The Department of Defense awarded 11 defense contracts in its Tuesday evening announcement of contract awards. The total value of contracts awarded was $719.2 million.
The day's biggest award went to Johnson Controls (NYSE:JCI), which won a $450 million contract to supply and install HVAC monitoring and control systems for the U.S. Army Corps of Engineers over the course of the next five years. The estimated completion date for this work is July 14, 2019.
Among the other publicly traded companies winning contracts:
- Lockheed Martin (NYSE:LMT) was awarded a $20 million option exercise on a contract to identify technology useful for introduction into present and future versions of the U.S. Missile Defense Agency's Aegis Ballistic Missile Defense systems. This option exercise extends Lockheed's underlying contract through Dec. 15, 2015, and raises its cumulative value past $1.8 billion.
- Northrop Grumman (NYSE:NOC) was awarded an $18.2 million contract modification to help transition U.S. Army Integrated Air and Missile Defense S280 shelters from installation on M1085 medium tactical vehicles to M1148 Load Handling System Family of Medium Tactical Vehicles. This work should be complete by Sept. 30, 2015.
- Great Lakes Dredge and Dock Company (NASDAQ:GLDD) was awarded a $17 million contract modification to perform additional dredging work in New York harbor for the U.S. Army Corps of Engineers through Sept. 7.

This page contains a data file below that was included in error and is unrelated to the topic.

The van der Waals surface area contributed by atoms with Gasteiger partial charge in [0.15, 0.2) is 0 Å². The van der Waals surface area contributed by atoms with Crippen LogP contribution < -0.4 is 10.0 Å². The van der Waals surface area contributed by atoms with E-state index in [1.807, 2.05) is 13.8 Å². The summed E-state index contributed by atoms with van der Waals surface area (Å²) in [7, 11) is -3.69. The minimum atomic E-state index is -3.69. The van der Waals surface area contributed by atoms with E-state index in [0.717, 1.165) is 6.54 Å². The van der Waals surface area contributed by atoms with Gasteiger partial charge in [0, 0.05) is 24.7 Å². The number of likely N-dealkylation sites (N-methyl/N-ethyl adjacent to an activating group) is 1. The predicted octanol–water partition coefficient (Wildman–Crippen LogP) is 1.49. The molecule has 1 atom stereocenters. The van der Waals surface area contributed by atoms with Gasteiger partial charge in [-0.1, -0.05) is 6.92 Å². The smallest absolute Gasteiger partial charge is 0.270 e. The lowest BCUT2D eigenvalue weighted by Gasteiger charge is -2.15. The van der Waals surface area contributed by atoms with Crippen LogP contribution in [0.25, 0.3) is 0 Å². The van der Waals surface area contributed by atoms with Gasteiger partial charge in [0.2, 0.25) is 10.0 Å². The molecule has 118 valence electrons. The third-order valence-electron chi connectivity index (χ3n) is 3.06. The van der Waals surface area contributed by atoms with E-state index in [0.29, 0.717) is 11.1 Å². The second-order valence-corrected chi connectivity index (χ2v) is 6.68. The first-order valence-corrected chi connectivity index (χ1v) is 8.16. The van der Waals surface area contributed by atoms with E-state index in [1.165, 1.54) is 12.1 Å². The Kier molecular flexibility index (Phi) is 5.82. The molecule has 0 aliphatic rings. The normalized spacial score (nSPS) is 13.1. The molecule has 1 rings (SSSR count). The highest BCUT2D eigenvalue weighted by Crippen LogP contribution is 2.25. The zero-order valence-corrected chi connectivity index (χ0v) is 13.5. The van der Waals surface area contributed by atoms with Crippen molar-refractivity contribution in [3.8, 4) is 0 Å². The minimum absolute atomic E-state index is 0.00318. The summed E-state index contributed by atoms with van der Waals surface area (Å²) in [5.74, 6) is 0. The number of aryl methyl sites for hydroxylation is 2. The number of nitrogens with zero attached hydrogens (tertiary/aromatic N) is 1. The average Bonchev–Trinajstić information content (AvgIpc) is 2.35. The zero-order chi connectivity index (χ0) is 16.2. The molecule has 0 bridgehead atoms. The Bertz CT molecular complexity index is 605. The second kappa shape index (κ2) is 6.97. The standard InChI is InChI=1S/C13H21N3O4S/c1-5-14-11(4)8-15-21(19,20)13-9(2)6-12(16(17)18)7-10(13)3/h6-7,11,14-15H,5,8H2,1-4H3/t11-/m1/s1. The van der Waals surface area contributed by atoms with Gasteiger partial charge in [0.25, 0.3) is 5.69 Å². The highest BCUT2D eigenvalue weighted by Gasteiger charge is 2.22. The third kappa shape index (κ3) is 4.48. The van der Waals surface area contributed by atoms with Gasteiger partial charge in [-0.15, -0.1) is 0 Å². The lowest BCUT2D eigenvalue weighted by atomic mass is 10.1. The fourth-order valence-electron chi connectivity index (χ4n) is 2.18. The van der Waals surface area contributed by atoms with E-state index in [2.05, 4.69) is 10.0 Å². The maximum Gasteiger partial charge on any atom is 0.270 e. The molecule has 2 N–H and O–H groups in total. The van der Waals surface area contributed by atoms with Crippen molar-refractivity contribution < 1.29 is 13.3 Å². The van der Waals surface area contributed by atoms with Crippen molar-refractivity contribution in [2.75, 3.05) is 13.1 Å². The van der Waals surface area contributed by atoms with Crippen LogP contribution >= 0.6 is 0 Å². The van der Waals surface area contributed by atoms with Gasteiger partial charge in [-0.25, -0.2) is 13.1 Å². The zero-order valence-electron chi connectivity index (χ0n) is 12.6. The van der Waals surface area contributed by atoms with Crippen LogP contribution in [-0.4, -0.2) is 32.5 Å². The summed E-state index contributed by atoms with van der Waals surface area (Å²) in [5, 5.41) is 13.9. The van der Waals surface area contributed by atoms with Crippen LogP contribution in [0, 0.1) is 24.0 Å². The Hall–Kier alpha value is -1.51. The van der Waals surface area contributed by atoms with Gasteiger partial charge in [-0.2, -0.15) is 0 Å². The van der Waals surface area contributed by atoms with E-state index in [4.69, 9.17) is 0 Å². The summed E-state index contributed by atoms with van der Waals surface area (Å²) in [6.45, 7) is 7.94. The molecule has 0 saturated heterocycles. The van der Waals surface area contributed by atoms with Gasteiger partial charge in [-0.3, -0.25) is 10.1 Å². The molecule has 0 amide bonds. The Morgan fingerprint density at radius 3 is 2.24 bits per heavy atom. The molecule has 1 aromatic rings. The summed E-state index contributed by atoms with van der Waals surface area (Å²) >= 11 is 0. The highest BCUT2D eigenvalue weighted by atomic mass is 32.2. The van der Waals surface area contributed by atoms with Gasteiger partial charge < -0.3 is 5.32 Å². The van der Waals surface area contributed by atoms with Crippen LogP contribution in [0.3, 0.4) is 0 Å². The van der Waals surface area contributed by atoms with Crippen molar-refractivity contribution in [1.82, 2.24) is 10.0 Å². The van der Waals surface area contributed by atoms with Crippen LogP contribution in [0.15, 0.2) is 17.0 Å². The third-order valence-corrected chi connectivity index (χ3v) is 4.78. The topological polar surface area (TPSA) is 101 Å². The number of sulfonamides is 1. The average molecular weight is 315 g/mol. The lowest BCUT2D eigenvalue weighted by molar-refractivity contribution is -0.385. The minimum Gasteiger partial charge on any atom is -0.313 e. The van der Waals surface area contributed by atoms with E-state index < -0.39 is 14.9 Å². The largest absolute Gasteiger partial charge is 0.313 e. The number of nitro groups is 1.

- BAE Systems (NASDAQOTH:BAESY) was awarded two contract modifications. The first, worth $43.2 million, funds research and development activities for the U.S. Navy associated with Integrated Power Systems power load modules used in electromagnetic railguns. It will run through December 2016. The second, also for the Navy and worth $29.8 million, funds maintenance and upgrades work to be performed on the guided missile cruiser USS San Jacinto (CG 56) while it is in drydock in Norfolk, Va., through January 2015.
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Rich Smith has no position in any stocks mentioned. The Motley Fool owns shares of Apple, Lockheed Martin, and Northrop Grumman. Try any of our Foolish newsletter services free for 30 days. We Fools don't all hold the same opinions, but we all believe that considering a diverse range of insights makes us better investors. The Motley Fool has a disclosure policy.